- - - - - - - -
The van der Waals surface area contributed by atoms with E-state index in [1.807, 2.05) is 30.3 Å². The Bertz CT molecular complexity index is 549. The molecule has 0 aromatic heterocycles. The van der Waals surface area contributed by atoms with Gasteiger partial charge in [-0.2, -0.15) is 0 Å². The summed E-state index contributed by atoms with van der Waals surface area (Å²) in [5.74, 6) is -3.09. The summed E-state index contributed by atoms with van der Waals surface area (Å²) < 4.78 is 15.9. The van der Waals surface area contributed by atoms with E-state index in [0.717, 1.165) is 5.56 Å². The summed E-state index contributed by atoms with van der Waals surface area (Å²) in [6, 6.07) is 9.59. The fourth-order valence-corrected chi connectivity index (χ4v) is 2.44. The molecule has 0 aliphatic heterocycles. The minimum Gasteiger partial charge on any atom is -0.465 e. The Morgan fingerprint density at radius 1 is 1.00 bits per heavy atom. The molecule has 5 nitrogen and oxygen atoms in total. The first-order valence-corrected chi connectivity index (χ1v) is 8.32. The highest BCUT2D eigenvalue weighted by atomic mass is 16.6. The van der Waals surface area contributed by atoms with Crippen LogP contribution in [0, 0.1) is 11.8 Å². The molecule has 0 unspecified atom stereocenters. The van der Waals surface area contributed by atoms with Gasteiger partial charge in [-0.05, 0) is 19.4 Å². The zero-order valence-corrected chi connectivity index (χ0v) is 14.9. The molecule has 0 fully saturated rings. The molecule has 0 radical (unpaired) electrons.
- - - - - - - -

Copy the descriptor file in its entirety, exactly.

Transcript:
The van der Waals surface area contributed by atoms with E-state index in [1.807, 2.05) is 30.3 Å². The Bertz CT molecular complexity index is 549. The molecule has 0 aromatic heterocycles. The van der Waals surface area contributed by atoms with Gasteiger partial charge in [-0.2, -0.15) is 0 Å². The summed E-state index contributed by atoms with van der Waals surface area (Å²) in [5.74, 6) is -3.09. The summed E-state index contributed by atoms with van der Waals surface area (Å²) < 4.78 is 15.9. The van der Waals surface area contributed by atoms with E-state index in [0.717, 1.165) is 5.56 Å². The summed E-state index contributed by atoms with van der Waals surface area (Å²) in [6, 6.07) is 9.59. The fourth-order valence-corrected chi connectivity index (χ4v) is 2.44. The molecule has 0 aliphatic heterocycles. The minimum Gasteiger partial charge on any atom is -0.465 e. The Morgan fingerprint density at radius 1 is 1.00 bits per heavy atom. The molecule has 5 nitrogen and oxygen atoms in total. The first-order valence-corrected chi connectivity index (χ1v) is 8.32. The highest BCUT2D eigenvalue weighted by atomic mass is 16.6. The van der Waals surface area contributed by atoms with Crippen LogP contribution in [0, 0.1) is 11.8 Å². The molecule has 0 unspecified atom stereocenters. The van der Waals surface area contributed by atoms with Gasteiger partial charge in [-0.05, 0) is 19.4 Å². The zero-order valence-corrected chi connectivity index (χ0v) is 14.9. The molecule has 0 fully saturated rings. The molecule has 0 radical (unpaired) electrons.